Tokyo, Aug 30 (EFE).- Japan on Tuesday partially lifted the evacuation order on Futaba, one of the two towns where the Fukushima nuclear power plant is located and designated a “difficult-to-return” zone following the disaster at the facility in 2011.
Since 2020, people have been allowed to enter the northeast of Futaba but not to reside there, something that will be allowed from Tuesday in certain parts that account for around 15 percent of the town’s total area.
The return of residents to these areas comes more than 11 years after they were evacuated following the partial meltdowns of reactor cores at the Fukushima Daiichi plant in the wake of the March 2011 earthquake and tsunami, which made the town uninhabitable due to high levels of radiation.
Futaba is the last of 11 municipalities to have the evacuation orders imposed due to the disaster lifted and more than 80 percent of it is still designated as “difficult-to-return” due to radiation.
The areas where the evacuation orders have been lifted are located near the JR Futaba train station, built after the cleaning and decontamination of the area, in the northeast of the town and where commercial and public facilities, including the Nuclear Disaster Memorial Museum and the Great East Japan Earthquake, are located.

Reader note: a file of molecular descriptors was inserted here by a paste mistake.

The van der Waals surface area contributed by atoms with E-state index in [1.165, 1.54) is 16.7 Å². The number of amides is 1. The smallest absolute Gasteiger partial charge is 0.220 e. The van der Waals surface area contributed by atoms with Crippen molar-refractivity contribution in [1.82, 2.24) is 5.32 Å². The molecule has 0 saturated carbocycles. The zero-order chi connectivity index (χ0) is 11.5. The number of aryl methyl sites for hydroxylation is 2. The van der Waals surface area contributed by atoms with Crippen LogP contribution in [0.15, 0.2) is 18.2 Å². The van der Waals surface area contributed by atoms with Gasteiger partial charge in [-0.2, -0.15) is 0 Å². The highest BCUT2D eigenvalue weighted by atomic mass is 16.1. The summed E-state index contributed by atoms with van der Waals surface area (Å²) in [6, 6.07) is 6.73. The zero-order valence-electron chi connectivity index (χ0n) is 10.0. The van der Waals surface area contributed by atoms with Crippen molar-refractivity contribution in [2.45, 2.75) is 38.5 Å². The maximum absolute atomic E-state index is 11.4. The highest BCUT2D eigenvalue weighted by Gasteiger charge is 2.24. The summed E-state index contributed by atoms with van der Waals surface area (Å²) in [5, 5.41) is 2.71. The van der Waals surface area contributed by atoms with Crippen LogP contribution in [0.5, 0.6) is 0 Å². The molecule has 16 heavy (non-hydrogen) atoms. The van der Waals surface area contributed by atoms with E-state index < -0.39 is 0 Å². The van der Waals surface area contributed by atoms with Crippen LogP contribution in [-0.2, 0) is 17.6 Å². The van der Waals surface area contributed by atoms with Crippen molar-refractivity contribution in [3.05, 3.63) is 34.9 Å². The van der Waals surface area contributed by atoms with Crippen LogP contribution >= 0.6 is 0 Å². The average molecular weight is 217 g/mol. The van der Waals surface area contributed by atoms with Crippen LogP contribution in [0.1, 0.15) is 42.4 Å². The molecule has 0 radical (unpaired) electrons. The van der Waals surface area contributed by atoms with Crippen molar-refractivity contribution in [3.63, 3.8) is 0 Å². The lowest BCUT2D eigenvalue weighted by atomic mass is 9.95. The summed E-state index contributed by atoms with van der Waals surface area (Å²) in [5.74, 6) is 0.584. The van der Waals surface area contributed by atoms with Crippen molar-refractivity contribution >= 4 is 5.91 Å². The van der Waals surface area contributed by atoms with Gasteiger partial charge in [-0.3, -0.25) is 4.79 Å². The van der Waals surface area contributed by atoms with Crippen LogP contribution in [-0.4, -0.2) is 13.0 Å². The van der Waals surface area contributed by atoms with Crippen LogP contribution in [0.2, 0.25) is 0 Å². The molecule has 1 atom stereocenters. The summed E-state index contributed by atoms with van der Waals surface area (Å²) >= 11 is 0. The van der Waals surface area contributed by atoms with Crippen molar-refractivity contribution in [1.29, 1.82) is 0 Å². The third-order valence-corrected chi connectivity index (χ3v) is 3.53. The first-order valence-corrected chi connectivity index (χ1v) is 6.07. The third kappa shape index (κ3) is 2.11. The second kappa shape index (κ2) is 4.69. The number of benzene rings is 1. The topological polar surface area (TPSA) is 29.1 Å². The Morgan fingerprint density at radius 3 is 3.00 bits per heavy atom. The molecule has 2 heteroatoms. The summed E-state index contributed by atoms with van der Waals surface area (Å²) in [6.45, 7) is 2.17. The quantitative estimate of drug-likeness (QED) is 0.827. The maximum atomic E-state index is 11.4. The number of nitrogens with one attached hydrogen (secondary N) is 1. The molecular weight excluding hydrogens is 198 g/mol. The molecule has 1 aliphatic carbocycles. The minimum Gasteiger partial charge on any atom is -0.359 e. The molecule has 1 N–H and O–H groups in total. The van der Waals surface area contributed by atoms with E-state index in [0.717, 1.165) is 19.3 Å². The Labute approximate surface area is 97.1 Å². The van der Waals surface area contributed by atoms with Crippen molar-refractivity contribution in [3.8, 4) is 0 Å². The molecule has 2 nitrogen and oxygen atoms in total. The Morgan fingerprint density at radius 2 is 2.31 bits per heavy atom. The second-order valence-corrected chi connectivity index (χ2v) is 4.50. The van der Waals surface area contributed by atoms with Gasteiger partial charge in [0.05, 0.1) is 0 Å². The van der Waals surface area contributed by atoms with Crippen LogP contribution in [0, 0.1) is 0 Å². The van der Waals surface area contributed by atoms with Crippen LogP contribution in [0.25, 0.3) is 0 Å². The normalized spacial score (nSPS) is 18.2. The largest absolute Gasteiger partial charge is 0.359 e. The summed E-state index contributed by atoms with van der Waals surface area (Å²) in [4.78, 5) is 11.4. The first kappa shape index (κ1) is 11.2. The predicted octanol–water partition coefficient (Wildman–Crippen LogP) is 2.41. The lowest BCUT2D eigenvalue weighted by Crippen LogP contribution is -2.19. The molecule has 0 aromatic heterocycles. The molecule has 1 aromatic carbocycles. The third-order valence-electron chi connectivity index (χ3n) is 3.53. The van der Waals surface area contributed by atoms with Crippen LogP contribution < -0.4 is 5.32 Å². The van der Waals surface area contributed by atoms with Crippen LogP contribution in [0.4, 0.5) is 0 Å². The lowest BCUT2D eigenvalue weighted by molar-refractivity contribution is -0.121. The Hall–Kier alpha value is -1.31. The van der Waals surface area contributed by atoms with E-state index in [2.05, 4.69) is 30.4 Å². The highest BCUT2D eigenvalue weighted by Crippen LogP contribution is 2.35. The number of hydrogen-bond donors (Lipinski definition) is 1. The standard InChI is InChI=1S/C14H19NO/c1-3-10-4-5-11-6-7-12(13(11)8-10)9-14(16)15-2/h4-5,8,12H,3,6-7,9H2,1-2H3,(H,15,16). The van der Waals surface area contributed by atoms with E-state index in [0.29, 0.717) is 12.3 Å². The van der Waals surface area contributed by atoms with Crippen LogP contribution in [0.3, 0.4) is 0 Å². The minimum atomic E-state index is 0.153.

At the end of July, 3,574 people were registered in the areas where the evacuation order was lifted but only 85 participated in a preparatory program to return that began in January, according to local news agency Kyodo.
Following the nuclear crisis, most of Futaba’s residents were settled outside Fukushima prefecture.
A survey carried out by the government last year showed that around 60.5 percent of Futaba’s former residents have no intention of returning, compared to 11.3 percent wanting to do so.
The partial lifting of the evacuation order in Futaba comes two months after the authorities allowed a similar return to Okuma, another “difficult-to-return” zone and the other town that houses the damaged nuclear power plant and which also mostly remains closed for the same reason.
More than 300 square kilometers (116 square miles) of land in six towns in Fukushima, including Katsurao, Okuma and Futaba, are still designated “difficult-to-return” and their rehabilitation remains uncertain. EFE